Daily Mail Article - Monday March 19,2001
Until last week she had enjoyed minor success playing bad-girl Lindsey Corkhill in the Channel Four soap Brookside. But as she stepped out of the Celebrity Big Brother house on Friday night, dressed in a dazzling white suit and sky-scraper heels, Claire Sweeney looked every bit the A-list star she is likely to become.
Her common-sense attitude had been a refreshing alternative to the out bursts of her five better known housemates, including Vanessa Feltz, who were locked in the secure compound a week ago to raise money for Comic Relief and voted out by the public one by one.
Last night the 29-year- old actress told how she was determined she would not succumb to the histrionics.
"It was a difficult experience and after the first two days we felt we had been there for weeks," she said.
"People like Vanessa find it therapeutic to air their unhappiness in public. I don't. I believe that some things are just better kept private."
" At the end of the day whatever we said in that house was going to be broadcast to the nation."
"I was there to have a bit of fun and raise money for charity, not to bare my soul. But you have to remember that Big Brother is all about breaking down your defenses."
Many had dismissed Celebrity Big Brother as a stunt to revive the careers of a handful of B-list stars: comedian Jack Dee, Boyzone singer Keith Duffy, boxer Chris Eubank, plus presenter Anthea Turner and Miss Feltz.
But stranded without scripts, make-up girls or agents, viewers began to get a glimpse of the not so pleasant side of celebrity - and the ratings soared.
Miss Feltz was the first to fall apart under the pitiless gaze of the cameras. She sobbed, swore and scrawled a barrage of bitter words about her life on the kitchen table.
She likened the "mass humiliation" of her eviction to the feeling of worthlessness she endured when she was left by her husband.
Miss Sweeney was reticent to criticise her famous housemates, but she admitted to finding Miss Feltz's petulant reaction to her nomination a little "extreme."
"I was surprised," she said. "If I got upset, I used to go off and sing in the toilet."
"You have to put it in perspective. We were there to raise money for Comic Relief. There are people starving in the world, there are people dying of Aids. But Vanessa had been though a lot of pain in the past few years and people have different way of dealing with their emotions."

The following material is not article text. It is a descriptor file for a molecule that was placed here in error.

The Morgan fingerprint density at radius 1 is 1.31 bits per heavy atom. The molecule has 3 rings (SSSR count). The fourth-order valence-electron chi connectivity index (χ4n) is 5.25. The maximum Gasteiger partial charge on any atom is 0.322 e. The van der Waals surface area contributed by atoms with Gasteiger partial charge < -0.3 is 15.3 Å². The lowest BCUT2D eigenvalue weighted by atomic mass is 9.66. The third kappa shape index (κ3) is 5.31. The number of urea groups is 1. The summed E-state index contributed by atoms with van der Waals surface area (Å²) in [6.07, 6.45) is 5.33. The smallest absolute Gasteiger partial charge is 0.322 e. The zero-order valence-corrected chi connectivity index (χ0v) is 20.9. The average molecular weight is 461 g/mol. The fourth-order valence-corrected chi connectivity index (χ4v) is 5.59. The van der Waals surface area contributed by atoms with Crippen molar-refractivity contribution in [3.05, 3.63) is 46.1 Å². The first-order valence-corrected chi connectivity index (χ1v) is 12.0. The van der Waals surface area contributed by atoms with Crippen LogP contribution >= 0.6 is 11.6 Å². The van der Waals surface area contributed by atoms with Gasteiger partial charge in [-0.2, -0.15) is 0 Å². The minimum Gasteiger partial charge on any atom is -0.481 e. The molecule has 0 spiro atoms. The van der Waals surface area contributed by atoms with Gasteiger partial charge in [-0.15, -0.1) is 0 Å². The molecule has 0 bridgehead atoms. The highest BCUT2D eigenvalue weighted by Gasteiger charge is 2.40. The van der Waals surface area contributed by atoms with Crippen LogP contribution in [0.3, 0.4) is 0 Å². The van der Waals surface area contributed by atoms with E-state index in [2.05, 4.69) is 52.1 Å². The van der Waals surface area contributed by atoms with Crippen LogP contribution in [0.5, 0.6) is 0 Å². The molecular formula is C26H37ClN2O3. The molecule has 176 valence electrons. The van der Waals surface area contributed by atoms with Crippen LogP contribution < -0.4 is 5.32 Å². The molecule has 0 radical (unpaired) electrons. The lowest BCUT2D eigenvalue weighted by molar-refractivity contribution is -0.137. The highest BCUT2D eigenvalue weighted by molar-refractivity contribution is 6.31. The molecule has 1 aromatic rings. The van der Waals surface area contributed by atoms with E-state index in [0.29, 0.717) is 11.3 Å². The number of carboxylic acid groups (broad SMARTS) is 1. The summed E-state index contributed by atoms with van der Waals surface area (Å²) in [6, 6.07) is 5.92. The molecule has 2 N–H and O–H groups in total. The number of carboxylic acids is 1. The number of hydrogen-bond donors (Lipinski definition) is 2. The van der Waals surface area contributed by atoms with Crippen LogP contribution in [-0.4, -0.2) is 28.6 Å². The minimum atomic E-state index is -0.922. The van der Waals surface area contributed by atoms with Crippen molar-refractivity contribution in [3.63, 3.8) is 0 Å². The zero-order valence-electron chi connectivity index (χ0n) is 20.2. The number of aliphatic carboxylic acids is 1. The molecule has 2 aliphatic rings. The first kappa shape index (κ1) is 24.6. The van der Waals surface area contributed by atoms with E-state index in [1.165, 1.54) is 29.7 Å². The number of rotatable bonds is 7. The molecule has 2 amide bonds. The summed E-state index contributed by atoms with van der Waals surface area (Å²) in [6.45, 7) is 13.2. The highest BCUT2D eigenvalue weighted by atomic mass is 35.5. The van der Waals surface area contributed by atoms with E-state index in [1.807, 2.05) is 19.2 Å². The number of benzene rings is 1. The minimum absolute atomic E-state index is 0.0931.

Miss Sweeney's mother Kathleen had urged her to be cautious about taking part in the show. "She asked me if I could handle the intrusion into my life" It was wise advice, for Miss Sweeney has also suffered her share of problems.
Her adored step-father Kenneth was jailed for either months last year for eight months last year after being convicted of dealing in contraband alcohol and tobacco, while her four year relationship with Blackburn Rovers goalkeeper Alan Miller fell apart shortly before Christmas.
But Miss Sweeney decided to go ahead with the show finding out only two days before it began who her housemates would be.
She had already met Miss Feltz socially and shared a mutual friend with Duffy. Miss Turner, however, was an enigma.
"Like most people I have read all the recent press about her," she said. "It would be fair to say that I was pretty skeptical."
"At first Anthea was extremely nervous and quite fragile. She was devastated to be nominated for the eviction in the first round."
"When Chris was finally chosen instead I breathed a sigh of relief. Chris was strong, he could take it."
"I felt Anthea had a better chance to prove herself and I think she needed to do that. Anthea is one of the nicest people I have ever met. I was really sad to see her go and we plan to keep in touch."
Miss Sweeney is please by the recognition Big Brother has afforded her. Her contract with Brookside runs out in October and she has made no secret of her desire to embark on a musical career, just like former East Ender Martine McCutcheon, now stunning audiences in My Fair Lady at the National Theatre.
Miss Sweeney is already on the books of leading theatrical agent Jonathan Shalit, who discovered Charlotte Church.
"I am still committed to Brookside but I have always been a singer first and foremost," she said. "My ambition has always been to do a West End musical such as Chicago or South Pacific"
**At Miss Sweeney's request, the Daily Mail has made a donation to Comic Relief**